Vitamin A and Testosterone: Retinoids, Carotenoids, & Hormones

By Ali Kuoppala | Last reviewed Tue 25 September 2018

Medical Review by Dr. Vlad Belghiru, MD

Vitamin A, unlike the name indicates, is not a single compound. Instead its a blanket term for a group of active unsaturated molecules including retinal, retinol, and retinoic acids, along with multiple provitamin A carotenoids such as: α-carotene, β-carotene, lutein, and lycopene, which the human body can convert into active Vitamin A.

The recommended daily intake for vitamin A for a normal sized male is about 900-3000 μg/day of retinal, retinol, or retinoic acid, or about 12-24 times that of carotenoids since they have a significantly lower bio-availability in the human body and are also poorer sources of the active vitamin.

Vitamin A is also noted as one of the “24 essential vitamins & minerals for human survival”, and this is definitely for a good reason…

…Because without adequate amounts of vitamin A, you would slowly go blind, your immune system wouldn’t function normally, not to mention that you would also become infertile, and your body would have a really hard time absorbing dietary fat (which in turn would cause colossal damage all-around the body).

Anyhow, here’s what vitamin A does to testosterone levels:

Vitamin A and Testosterone Production

vitamin a testosteroneThere’s not much research behind vitamin A’s effect on male testosterone levels, but a handful of studies has shown some positive associations between the vitamin and androgen production.

Vitamin A is found inside the testicular Sertoli cells in retinal form and when needed it can be converted to a more biologically active form; retinoic acid. It’s also seen in rodent studies that if there’s no active vitamin A present inside the testicles, testosterone levels drop rapidly and estrogen levels inside the testes shoot up.

If you’re deficient in vitamin A, your body cannot properly utilize dietary fat for its many processes. As a good intake of the right fats is one of the utmost important building blocks of testosterone, vitamin A deficiency will more than likely impact T production in a negative manner.

Also, your body uses a compound called transferrin to transport cholesterol molecules into the testicular Leydig cells in order to convert them into testosterone. Without vitamin A, the body can’t synthesize transferrin, and the transportation of the principal testosterone precursor gets impaired.

a) There’s a lot of evidence suggesting that vitamin A is an essential part of male reproduction since the synthesis of sperm cannot fully occur without retinoic acid (study, study, study).

b) In a human study consisting of 155 twin males, vitamin A was found to have a significant positive correlation with testosterone production.

c) In this animal study (which had guinea pigs as subjects), vitamin A deficiency significantly lowered testosterone production.

d) In this human study, 102 young boys with delayed puberty and short stature were divided into 4 groups: the first one was a control group, the second group was given synthetic testosterone, third got vitamin A and iron supplements, and the fourth group got a combination of TRT, vitamin A, and iron. As you can imagine the control group didn’t gain any significant height or begin puberty at an accelerated rate. However, both the vitamin A group and testosterone-treated group noted similar improvements in height growth, puberty rate, and testicular volume (yes, that’s right. Vitamin A + iron was as effective as hormone replacement therapy in jump-starting puberty).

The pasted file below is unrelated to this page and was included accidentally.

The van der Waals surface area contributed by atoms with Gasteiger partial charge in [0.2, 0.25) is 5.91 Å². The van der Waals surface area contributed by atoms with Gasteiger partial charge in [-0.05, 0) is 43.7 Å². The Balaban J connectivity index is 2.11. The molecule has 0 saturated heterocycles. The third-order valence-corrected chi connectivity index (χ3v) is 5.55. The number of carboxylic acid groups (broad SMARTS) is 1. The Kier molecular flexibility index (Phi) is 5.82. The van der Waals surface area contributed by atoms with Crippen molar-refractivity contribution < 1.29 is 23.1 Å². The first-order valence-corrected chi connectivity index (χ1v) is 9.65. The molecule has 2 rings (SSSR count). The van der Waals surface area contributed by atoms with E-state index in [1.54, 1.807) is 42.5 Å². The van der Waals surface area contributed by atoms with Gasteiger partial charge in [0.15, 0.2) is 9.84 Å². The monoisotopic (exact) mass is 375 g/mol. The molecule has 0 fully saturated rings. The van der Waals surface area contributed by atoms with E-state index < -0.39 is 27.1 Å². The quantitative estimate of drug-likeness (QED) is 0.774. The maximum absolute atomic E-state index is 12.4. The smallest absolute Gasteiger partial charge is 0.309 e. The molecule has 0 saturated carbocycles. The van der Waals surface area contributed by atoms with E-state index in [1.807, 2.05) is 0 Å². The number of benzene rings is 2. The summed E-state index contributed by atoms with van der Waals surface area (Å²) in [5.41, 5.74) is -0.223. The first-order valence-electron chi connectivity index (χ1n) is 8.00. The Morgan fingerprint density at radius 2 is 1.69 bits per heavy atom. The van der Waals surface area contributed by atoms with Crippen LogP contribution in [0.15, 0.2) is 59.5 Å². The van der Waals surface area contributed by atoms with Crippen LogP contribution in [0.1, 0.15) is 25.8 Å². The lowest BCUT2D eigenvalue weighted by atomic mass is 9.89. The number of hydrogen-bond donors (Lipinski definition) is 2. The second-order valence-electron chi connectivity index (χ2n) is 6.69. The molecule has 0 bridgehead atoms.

e) In this rodent study, it was noted that the testicular system of rats contains several receptor sites for vitamin A and that it can be stored in testicular Sertoli cells. What’s more interesting is that when the rodents diets were cut off from all vitamin A, testosterone production rapidly decreased (up to the point of where sexual organs literally atrophied), and estrogen exposure inside the testes rose rapidly (as humans share nearly identical testicular systems with Wistar rats, this becomes very interesting).

There’s definitely some evidence that being deficient in vitamin A is not a good thing for your testosterone production or testicular health. And it’s more than likely that men with low vitamin A levels can see significant improvements in their testosterone levels after supplementing with vitamin A or consuming a lot of it in their diets.

However, there’s no evidence to support the claim that superloading with vitamin A, or even supplementing with it in the presence of already optimal intake would increase testosterone levels..

It’s likely that the same thing happens with vitamin A, as does with vitamin D, where dose-dependent increases in testosterone are seen up until the point where optimal levels of the vitamin in blood are achieved and the rising testosterone stops going higher after that.

“What is the best form to supplement with?”
Answer: The provitamin A carotenoids are the most common form since they’re the easiest ones to extract and/or synthesize in a lab. However they’re not as bioavailable as the active forms, and your body has to convert them to actual vitamin A. On a bright side, you can’t really overdose on carotenoids since the body converts only what it needs. The active forms, however, accumulate in the body since they’re fat-soluble and basically “ready-to-use”. But, the body can use and absorb them much better than carotenoids. Just don’t start super loading with them.